Beasts of the Southern Wild


A spellbinding adventure set just past the known edges of the American Bayou, Beasts of the Southern Wild follows a girl named Hushpuppy as she takes on rising waters, a sinking village, changing times, an army of prehistoric creatures and an unraveling universe that she bravely tries to stitch back together through the sheer force of spirit and resilience.

The film, shot on location in the coastal parishes of Louisiana with local non-actors in the lead roles, came to the Sundance Film Festival a hand-made, fiercely imaginative underdog and left a runaway hit and winner of the coveted Grand Jury Prize as well as the Excellence in Cinematography Award. By the time that happened, the fictional “Bathtub” – a fantastical bayou neverland inspired by real Southern Louisiana communities where people persist against all odds to revel in life, no matter what comes – had taken on a life of its own in the hearts of many, unfolding with all the indescribable sights and untamed emotions of a dream in progress.

Much like Hushpuppy’s survival in the midst of raging storms, both in the sky and her heart, the whole enterprise of Beasts of the Southern Wild began as a pipe dream that became possible only through the commitment of a strongly united community. For director and co-writer Benh Zeitlin, who makes his feature debut after a series of award-winning shorts, including Glory At Sea, it started with a question that had been on his mind for a long time: why do people stay in the places they love, with the people they love, even when they know big trouble is on the way?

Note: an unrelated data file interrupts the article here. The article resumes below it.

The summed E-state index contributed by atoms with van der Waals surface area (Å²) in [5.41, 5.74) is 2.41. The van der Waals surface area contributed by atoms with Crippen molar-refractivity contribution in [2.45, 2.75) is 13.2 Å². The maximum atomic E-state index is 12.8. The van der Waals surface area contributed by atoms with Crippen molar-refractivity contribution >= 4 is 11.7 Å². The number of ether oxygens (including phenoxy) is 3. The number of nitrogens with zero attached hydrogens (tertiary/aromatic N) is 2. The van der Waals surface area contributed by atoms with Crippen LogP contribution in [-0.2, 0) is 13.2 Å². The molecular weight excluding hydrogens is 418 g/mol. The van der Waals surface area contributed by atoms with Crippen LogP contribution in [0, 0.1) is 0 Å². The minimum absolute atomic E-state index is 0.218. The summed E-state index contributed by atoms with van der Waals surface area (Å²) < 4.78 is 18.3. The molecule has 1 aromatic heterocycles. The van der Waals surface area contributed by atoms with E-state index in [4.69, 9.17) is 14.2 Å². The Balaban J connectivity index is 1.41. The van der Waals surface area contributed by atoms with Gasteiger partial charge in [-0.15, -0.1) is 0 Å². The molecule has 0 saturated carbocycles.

The culture we found when making Beasts was unique. With each film we try to build that special culture, but it wasn’t until we traveled all the way down the bayou, that we really found a soul-mate in the communities at the end of the road. Their spirit elevated the meaning of community for me, and brought it from being a mantra about grassroots art, to being a life philosophy around which to build the epic of Hushpuppy and the Bathtub. Isle de Jean Charles, Pointe Aux Chenes, and Montegut are full of people that have been knocked down and rebuilt themselves back up so many times that they truly know what's important. There's a real knowledge that everything you've got, every commodity, every dollar, and even the ground beneath your feet, can just go away, and what's going to be left is nature-- plants, animals, land, water… and what's invisible-- friendships, families, ancestors, communities, culture.


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